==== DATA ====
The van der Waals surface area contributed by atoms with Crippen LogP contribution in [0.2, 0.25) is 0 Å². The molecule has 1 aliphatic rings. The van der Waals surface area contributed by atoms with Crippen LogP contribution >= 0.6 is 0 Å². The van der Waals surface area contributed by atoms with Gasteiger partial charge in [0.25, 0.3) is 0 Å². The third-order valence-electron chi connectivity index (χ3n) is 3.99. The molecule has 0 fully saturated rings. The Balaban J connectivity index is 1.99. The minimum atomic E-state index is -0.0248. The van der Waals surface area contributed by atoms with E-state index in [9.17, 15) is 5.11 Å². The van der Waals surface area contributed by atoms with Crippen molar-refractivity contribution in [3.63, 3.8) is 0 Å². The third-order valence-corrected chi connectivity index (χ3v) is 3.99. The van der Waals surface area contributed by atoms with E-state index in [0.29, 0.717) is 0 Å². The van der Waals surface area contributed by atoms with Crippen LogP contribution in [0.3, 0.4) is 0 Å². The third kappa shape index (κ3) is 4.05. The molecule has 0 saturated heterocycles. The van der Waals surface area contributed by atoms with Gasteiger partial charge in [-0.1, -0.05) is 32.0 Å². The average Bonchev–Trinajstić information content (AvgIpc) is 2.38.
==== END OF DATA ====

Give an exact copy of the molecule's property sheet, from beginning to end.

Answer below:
The van der Waals surface area contributed by atoms with Crippen LogP contribution in [0.2, 0.25) is 0 Å². The molecule has 1 aliphatic rings. The van der Waals surface area contributed by atoms with Crippen LogP contribution >= 0.6 is 0 Å². The van der Waals surface area contributed by atoms with Gasteiger partial charge in [0.25, 0.3) is 0 Å². The third-order valence-electron chi connectivity index (χ3n) is 3.99. The molecule has 0 fully saturated rings. The Balaban J connectivity index is 1.99. The minimum atomic E-state index is -0.0248. The van der Waals surface area contributed by atoms with E-state index in [9.17, 15) is 5.11 Å². The van der Waals surface area contributed by atoms with Crippen molar-refractivity contribution in [3.63, 3.8) is 0 Å². The third-order valence-corrected chi connectivity index (χ3v) is 3.99. The van der Waals surface area contributed by atoms with E-state index in [0.29, 0.717) is 0 Å². The van der Waals surface area contributed by atoms with Crippen LogP contribution in [0.3, 0.4) is 0 Å². The third kappa shape index (κ3) is 4.05. The molecule has 0 saturated heterocycles. The van der Waals surface area contributed by atoms with Gasteiger partial charge in [-0.1, -0.05) is 32.0 Å². The average Bonchev–Trinajstić information content (AvgIpc) is 2.38.